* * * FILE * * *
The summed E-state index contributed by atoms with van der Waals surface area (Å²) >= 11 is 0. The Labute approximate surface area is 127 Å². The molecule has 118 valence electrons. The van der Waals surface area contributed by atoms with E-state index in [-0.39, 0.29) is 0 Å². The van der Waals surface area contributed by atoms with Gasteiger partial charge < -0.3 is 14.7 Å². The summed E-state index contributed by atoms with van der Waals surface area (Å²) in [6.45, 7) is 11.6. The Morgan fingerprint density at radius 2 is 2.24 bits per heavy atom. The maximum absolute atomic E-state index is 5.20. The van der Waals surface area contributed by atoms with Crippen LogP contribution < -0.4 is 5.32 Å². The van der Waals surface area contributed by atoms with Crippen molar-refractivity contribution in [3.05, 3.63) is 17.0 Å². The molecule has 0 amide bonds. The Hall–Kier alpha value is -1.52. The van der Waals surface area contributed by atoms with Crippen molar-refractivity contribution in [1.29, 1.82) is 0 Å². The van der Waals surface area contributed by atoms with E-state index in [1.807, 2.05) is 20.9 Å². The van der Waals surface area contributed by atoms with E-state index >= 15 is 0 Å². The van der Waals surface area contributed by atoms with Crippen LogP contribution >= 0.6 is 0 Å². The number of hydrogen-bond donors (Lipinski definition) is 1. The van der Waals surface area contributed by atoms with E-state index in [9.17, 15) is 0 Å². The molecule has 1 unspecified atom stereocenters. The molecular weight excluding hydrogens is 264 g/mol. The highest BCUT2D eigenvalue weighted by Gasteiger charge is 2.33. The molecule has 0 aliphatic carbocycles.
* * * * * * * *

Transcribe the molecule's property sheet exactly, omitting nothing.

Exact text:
The summed E-state index contributed by atoms with van der Waals surface area (Å²) >= 11 is 0. The Labute approximate surface area is 127 Å². The molecule has 118 valence electrons. The van der Waals surface area contributed by atoms with E-state index in [-0.39, 0.29) is 0 Å². The van der Waals surface area contributed by atoms with Gasteiger partial charge < -0.3 is 14.7 Å². The summed E-state index contributed by atoms with van der Waals surface area (Å²) in [6.45, 7) is 11.6. The Morgan fingerprint density at radius 2 is 2.24 bits per heavy atom. The maximum absolute atomic E-state index is 5.20. The van der Waals surface area contributed by atoms with Crippen LogP contribution < -0.4 is 5.32 Å². The van der Waals surface area contributed by atoms with Crippen molar-refractivity contribution in [3.05, 3.63) is 17.0 Å². The molecule has 0 amide bonds. The Hall–Kier alpha value is -1.52. The van der Waals surface area contributed by atoms with Crippen molar-refractivity contribution in [1.29, 1.82) is 0 Å². The van der Waals surface area contributed by atoms with E-state index in [1.807, 2.05) is 20.9 Å². The van der Waals surface area contributed by atoms with E-state index >= 15 is 0 Å². The van der Waals surface area contributed by atoms with Crippen LogP contribution >= 0.6 is 0 Å². The number of hydrogen-bond donors (Lipinski definition) is 1. The van der Waals surface area contributed by atoms with E-state index in [9.17, 15) is 0 Å². The molecule has 1 unspecified atom stereocenters. The molecular weight excluding hydrogens is 264 g/mol. The highest BCUT2D eigenvalue weighted by Gasteiger charge is 2.33. The molecule has 0 aliphatic carbocycles.